3sky's notes

Minimal blog about IT

Move to my own domain with OVH and Netlify

2020-11-15 5 min read 3sky

Welcome

Long time no see. Due to the last 2 months, I had some changes in my personal life. I’ve become a Solution Architect in a nice polish company. If you or your friends need some RedHat implementation here is the link. What will change here? I hope nothing. Still a lot of CI/CD topics, more Kubernetes(with OpenShift), maybe some serverless with Knative and quarkus. Ahh and some new tools. Linode as a cloud service and Pulumi as Terafrom’s replacement. Unfortunately, today I will be focusing on setting up my own domain on different hosting without Github Action.

Tools/services used in this episode

  • ovh.pl
  • netlify.com
  • gitlab.com
  • dig/curl/openssl

Buy own domain

Domains are cheap. Not all of them, but mine was - 14$. I’m based in Poland, so I decided to use OVH. Renewal prices are reasonable, a lot of people are happy with them, so it’s only 14$. The step-by-step guide looks like that:

  1. Go to their site

  2. Find a dream domain name

  3. Just click ‘next’ a few times, but read the text on the screen

  4. Make sure that the provided data are correct

  5. And just buy a domain

  6. It’s an easy process, I was surprised how easy I can buy my first private domain

Netlify as free hosting

Netlify has four different pricing plans, but for small webpages, blogs or a pet project free plan is more than enough. It’s easy to run, the web console is clean and readable. Blablabla, nothing special. The biggest pros of Netlify is almost out-of-the-box integration with Hugo. I’d like to describe it:

  1. Add just one small file into repo(copied from doc)

    [build]
    publish = "public"
    command = "hugo --gc --minify"
    
    [context.production.environment]
    HUGO_VERSION = "0.78.2"
    HUGO_ENV = "production"
    HUGO_ENABLEGITINFO = "true"
    
    [context.split1]
    command = "hugo --gc --minify --enableGitInfo"
    
    [context.split1.environment]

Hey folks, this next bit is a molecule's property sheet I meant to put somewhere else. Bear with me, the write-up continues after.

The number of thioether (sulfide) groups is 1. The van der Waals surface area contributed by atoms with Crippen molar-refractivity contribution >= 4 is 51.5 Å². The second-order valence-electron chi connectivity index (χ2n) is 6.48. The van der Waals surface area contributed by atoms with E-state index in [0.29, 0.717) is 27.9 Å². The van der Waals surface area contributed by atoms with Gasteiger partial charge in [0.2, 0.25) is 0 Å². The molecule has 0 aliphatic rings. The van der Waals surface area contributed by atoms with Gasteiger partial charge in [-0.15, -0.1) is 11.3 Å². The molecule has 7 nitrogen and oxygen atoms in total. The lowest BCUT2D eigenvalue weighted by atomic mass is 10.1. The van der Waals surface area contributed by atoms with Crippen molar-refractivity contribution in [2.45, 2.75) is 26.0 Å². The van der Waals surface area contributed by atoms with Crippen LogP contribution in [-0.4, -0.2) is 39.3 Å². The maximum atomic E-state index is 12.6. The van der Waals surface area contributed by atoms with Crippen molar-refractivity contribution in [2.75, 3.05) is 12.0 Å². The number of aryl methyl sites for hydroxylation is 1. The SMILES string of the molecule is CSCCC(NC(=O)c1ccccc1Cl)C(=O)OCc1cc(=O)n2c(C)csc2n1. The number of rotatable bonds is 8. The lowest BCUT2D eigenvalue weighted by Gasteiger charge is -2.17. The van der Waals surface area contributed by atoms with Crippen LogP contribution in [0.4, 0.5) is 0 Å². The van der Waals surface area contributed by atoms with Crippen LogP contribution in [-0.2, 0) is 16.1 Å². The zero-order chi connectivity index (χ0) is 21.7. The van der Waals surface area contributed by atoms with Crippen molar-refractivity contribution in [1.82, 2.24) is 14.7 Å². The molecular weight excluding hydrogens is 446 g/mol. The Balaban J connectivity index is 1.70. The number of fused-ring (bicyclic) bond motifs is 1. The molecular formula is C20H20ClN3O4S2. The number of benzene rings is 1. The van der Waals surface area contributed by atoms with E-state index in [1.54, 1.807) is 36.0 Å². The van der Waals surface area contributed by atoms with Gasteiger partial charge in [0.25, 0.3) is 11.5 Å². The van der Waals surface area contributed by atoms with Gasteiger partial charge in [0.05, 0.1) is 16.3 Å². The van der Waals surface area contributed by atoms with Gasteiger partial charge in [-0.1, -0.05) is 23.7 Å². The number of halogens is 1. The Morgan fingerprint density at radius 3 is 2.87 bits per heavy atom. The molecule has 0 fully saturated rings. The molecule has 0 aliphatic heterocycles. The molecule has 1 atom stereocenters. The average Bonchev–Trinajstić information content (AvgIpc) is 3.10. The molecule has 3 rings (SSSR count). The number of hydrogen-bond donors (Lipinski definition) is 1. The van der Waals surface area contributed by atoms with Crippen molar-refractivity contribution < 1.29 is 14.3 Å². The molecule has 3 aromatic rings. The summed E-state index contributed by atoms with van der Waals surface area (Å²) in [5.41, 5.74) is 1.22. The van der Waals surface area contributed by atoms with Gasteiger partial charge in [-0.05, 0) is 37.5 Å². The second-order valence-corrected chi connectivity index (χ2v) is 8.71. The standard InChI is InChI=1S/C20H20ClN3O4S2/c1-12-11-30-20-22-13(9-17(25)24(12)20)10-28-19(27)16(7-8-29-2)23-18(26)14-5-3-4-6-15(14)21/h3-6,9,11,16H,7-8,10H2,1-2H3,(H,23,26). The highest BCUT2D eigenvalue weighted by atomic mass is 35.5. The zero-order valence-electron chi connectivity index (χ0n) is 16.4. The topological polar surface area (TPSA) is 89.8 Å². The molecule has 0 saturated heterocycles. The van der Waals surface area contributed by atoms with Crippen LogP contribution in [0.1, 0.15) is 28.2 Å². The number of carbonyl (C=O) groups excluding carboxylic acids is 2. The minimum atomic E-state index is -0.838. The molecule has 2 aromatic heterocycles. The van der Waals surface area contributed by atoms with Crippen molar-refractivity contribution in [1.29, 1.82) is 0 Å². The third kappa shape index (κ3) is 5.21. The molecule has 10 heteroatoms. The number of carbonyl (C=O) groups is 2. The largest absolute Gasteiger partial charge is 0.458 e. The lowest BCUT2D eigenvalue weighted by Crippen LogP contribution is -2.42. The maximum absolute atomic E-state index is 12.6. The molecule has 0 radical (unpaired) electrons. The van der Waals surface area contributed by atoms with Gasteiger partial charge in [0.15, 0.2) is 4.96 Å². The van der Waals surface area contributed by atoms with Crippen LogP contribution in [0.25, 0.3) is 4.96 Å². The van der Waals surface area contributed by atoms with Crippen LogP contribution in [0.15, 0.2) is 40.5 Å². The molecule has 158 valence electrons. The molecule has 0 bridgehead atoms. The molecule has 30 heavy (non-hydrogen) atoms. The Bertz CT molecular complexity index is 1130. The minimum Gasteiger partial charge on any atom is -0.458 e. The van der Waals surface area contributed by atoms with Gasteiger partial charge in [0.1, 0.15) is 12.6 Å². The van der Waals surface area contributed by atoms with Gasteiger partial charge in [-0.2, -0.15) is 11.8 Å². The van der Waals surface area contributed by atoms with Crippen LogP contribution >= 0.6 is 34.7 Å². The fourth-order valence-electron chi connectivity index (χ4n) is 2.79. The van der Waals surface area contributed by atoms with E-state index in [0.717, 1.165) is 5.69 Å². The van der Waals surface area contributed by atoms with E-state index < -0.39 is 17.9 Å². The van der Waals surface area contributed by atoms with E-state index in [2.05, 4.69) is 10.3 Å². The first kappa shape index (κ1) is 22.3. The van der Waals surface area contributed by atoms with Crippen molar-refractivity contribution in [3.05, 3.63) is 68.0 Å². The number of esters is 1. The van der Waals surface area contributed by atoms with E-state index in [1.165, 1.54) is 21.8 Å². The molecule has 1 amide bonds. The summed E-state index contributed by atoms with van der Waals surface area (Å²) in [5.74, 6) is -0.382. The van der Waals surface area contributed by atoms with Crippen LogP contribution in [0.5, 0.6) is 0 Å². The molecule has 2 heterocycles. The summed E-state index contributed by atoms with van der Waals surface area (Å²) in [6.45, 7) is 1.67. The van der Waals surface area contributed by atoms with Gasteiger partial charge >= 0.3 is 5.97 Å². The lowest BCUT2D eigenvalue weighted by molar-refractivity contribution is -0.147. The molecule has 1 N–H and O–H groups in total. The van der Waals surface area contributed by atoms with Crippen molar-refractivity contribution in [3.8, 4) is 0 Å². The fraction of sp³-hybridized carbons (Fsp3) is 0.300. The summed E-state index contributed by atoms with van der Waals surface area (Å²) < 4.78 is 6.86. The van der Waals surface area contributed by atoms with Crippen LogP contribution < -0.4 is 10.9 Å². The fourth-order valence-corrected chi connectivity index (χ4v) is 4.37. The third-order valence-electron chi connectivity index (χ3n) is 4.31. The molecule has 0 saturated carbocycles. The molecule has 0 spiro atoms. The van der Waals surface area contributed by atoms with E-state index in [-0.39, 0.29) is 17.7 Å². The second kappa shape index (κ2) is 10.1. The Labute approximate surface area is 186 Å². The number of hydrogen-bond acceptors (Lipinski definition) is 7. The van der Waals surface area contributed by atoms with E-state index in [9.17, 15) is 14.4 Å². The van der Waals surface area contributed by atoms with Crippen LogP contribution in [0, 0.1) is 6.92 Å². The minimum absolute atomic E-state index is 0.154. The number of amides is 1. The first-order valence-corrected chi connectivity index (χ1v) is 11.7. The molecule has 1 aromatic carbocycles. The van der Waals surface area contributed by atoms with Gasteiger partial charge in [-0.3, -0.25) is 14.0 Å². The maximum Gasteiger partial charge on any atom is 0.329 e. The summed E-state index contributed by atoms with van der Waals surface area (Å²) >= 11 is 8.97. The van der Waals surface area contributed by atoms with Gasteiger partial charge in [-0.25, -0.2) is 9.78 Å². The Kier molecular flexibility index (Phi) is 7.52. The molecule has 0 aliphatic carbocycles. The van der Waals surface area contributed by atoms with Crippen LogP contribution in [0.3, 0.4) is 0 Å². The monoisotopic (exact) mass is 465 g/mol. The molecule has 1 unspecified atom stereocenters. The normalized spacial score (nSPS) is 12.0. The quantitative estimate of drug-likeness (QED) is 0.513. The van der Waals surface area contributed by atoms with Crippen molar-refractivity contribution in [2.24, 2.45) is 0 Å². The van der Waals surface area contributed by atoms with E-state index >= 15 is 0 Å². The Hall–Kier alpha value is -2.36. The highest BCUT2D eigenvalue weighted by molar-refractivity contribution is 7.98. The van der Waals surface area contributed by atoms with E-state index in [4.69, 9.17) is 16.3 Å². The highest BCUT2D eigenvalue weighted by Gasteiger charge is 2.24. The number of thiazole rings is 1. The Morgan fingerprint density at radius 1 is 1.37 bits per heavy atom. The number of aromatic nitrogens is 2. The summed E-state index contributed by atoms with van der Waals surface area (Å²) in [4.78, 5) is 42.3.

HUGO_VERSION = "0.78.2"
    HUGO_ENV = "production"
    
    [context.deploy-preview]
    command = "hugo --gc --minify --buildFuture -b $DEPLOY_PRIME_URL"
    
    [context.deploy-preview.environment]
    HUGO_VERSION = "0.78.2"
    
    [context.branch-deploy]
    command = "hugo --gc --minify -b $DEPLOY_PRIME_URL"
    
    [context.branch-deploy.environment]
    HUGO_VERSION = "0.78.2"
    
    [context.next.environment]
    HUGO_ENABLEGITINFO = "true"
    
  2. Login into service

  3. Click New site from Git

  4. Connect with repo - I’m testing it with GitLab and it’s working

  5. Then click Deploy site and that is it - deployment started

Connect app to domain

Netlify

  1. Open Netlify Web Console
  2. Go to Domains and Add or register domain
  3. Add your domain name in my case 3sky.dev (without www or http/https)
  4. Click next until you will see four DNS servers names.
  5. Save it.

OVH

  1. Go to OVH web console
  2. Go to Domain and DNS zone, then Add an entry
  3. Choose A record type
  4. As a target put Netlify LB IP - now it’s 104.198.14.52
  5. Save the changes
  6. Now we need to wait for DNS propagation, it can take from 20minuts to 24h

Summa…SSL

Ahh the SSL, we need it. Especially because it’s *.dev domain, so we need https. Luckily Netlify takes care of that almost automatically. Just enable it in HTTPS tab, under Domain managment section. That’s all. It’s a free Let’s Encrypt certificate.